The attempted murder of acclaimed author Salman Rushdie on August 12, 2022 sent an earthquake through civil society and the literary world—but it was more than three decades in the making, originating with accusations of blasphemy against Islam in his 1988 novel The Satanic Verses. In the 34 years since, a conflict between fundamentalism and secularism has roiled liberal societies, culminating in this gruesome attempt on Rushdie’s life. The “Rushdie affair” is not over—and it won’t be over for a long time to come.

The video starts with the publication of The Satanic Verses, and if you haven’t read it, there’s a precis. Then we see the worldwide reaction to what was seen as a form of blasphemy so heinous that it was deemed a capital crime by many Muslims. (It’s certain that the vast majority of those who objected and rioted never read the book.)

Rushdie was taken by surprise at the vehemence of the reaction. The book was burned, banned in India, and then, in 1989, came the fatwa from Ayatollah Ruhollah Khomeini. Do read the fatwa, which is shown in the video. It was not just Rushdie who was condemned to death, but all the editors and publishers “aware of its contents.” Some of them, and the book’s translators, were murdered.

We also hear from the “free-speech butters” who, in some sense, defended Rushdie’s critics (one of them was Jimmy Carter).  Also from Cat Stevens, who, converted to Islam, is shown wishing for Rushdie’s death.  There’s an interesting bit on British blasphemy law (still on the books back then but never used), and the attempts of Muslims to expand it to religions other than Christianity. (The law protected only Anglicanism.)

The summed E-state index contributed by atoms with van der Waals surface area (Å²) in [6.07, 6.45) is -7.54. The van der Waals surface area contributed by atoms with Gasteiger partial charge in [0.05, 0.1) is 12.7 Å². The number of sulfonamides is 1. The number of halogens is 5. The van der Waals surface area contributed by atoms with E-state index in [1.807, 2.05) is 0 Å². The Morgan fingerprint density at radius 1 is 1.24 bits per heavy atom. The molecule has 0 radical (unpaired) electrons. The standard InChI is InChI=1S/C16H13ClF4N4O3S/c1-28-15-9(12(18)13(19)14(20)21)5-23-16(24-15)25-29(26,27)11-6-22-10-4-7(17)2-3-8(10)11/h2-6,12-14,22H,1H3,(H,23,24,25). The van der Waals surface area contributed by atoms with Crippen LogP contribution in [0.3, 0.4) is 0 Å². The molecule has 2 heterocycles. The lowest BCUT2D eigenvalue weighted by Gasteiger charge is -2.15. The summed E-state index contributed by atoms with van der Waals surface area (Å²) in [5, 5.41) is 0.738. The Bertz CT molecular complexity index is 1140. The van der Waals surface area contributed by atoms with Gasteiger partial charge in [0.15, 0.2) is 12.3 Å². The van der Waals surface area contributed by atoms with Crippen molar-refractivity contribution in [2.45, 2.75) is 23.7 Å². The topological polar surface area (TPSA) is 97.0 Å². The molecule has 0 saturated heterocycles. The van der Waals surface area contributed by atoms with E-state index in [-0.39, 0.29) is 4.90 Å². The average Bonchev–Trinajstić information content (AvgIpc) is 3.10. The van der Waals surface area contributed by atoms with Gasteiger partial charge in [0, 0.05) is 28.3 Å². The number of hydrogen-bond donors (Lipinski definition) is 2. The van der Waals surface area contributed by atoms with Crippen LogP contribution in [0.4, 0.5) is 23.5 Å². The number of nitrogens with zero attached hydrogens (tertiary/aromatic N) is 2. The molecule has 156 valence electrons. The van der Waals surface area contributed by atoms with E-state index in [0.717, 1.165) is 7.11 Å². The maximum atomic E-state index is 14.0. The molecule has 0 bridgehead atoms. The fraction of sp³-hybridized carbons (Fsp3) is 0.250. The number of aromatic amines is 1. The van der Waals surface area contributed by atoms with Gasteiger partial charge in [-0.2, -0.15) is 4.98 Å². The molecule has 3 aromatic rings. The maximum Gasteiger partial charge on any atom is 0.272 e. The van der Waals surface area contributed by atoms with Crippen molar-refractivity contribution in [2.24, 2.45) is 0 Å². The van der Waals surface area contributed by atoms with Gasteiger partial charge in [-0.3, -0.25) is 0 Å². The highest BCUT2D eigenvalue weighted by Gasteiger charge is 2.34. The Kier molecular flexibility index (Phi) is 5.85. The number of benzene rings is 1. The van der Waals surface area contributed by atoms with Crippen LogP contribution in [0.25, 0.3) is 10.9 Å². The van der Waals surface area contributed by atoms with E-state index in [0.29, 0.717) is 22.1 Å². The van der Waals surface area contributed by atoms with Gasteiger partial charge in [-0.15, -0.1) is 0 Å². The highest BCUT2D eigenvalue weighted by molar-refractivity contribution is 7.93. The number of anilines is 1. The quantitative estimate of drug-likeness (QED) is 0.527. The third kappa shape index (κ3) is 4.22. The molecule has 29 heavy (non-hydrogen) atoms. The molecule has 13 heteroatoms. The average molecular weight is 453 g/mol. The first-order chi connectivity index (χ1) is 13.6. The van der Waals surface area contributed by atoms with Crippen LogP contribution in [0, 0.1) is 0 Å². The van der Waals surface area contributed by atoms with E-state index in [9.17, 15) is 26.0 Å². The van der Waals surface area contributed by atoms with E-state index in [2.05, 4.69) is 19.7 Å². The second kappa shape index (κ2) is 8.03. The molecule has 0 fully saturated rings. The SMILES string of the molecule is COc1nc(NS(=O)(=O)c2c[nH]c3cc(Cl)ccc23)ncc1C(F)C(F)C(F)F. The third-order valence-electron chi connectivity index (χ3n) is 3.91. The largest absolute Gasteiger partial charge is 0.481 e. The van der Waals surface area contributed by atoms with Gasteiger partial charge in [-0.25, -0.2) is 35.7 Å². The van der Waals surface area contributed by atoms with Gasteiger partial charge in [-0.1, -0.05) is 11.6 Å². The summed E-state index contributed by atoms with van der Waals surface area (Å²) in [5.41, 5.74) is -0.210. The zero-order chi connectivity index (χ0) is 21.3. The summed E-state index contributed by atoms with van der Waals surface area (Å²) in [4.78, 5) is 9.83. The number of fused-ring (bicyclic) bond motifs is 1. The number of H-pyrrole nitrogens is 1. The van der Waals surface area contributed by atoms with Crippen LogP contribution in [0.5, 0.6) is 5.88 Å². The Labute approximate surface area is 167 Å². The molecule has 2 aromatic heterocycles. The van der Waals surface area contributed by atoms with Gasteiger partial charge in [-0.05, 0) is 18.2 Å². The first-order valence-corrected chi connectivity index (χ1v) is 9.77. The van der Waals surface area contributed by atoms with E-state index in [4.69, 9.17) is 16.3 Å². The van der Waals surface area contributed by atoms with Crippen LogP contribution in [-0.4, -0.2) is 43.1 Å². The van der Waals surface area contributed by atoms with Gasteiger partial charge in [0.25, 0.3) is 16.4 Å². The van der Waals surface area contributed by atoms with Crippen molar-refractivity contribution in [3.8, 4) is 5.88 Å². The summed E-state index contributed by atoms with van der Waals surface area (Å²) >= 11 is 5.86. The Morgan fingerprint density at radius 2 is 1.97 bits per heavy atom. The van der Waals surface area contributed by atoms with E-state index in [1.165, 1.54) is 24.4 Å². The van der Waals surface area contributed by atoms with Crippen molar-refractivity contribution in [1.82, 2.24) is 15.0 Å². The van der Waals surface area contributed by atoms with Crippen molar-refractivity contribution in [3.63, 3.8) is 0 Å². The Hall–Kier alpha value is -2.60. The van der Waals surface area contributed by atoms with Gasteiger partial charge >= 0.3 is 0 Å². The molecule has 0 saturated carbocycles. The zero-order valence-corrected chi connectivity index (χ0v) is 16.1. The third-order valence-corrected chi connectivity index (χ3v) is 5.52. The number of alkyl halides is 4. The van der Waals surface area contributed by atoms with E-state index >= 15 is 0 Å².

The fatwa was lifted by Iran for a while, but then was reinstated. It remains in effect, and young Muslims are identifying even more strongly with Islam than their forebears.

Do watch this excellent video, part of the great work that EXMNA does.

Iran will build a bomb no matter what

December 2, 2021 • 9:15 am

If you think that Iran, under its present theocracy, is willing to halt the production of nuclear warheads and missiles, then you are deluded. In fact, even Tom Friedman in the NYT is deluded in his column asserting that “Trump’s Iran policy has become a disaster for the U.S. and Israel.”  Why? Because, according to Friedman:

Up until Trump walked out of the Iran deal negotiated by President Barack Obama — even though international inspectors said Iran was still adhering to it — Iran’s breakout time to produce enough fissile material for a nuclear weapon was one year, and Iran had agreed to maintain that buffer for 15 years. Now it’s a matter of weeks. It would still take Iran a year and half or two years to manufacture a deliverable warhead, U.S. officials believe. But that is cold comfort.

Yes, of course Iran has promised to slow down its production of nuclear material for warheads, but has it really done that? What about those UN inspections?

They are a joke. The agreement forged by Obama stipulates that inspectors are forbidden to inspect military sites. Well, where do you think production of Iran’s warheads and missiles is taking place? And when you read about how the inspections are conducted: very lax, with required advance warning (this should not be given) and soil samples provided by Iran, you wonder how the inspectors can be duped so easily.

And don’t forget that according to the so called “sunset clause” in Obama’s deal, after 2035 Iran would have been absolutely free to develop whatever bomb it wants. 2035 is not as far away as we imagine. But of course Iran has no intention of waiting even that long.

The aims of Iran have been declared explicitly. Here’s one from the spokesperson for Iran’s armed forces (click on screenshot):

A quote:
The spokesman for the Islamic Republic of Iran’s armed forces, Brig.-Gen. Abolfazl Shekarchi, on Saturday urged the total elimination of the Jewish state during an interview with an Iranian regime-controlled media outlet.
“We will not back off from the annihilation of Israel, even one millimeter. We want to destroy Zionism in the world,” Shekarchi told the Iranian Students News Agency.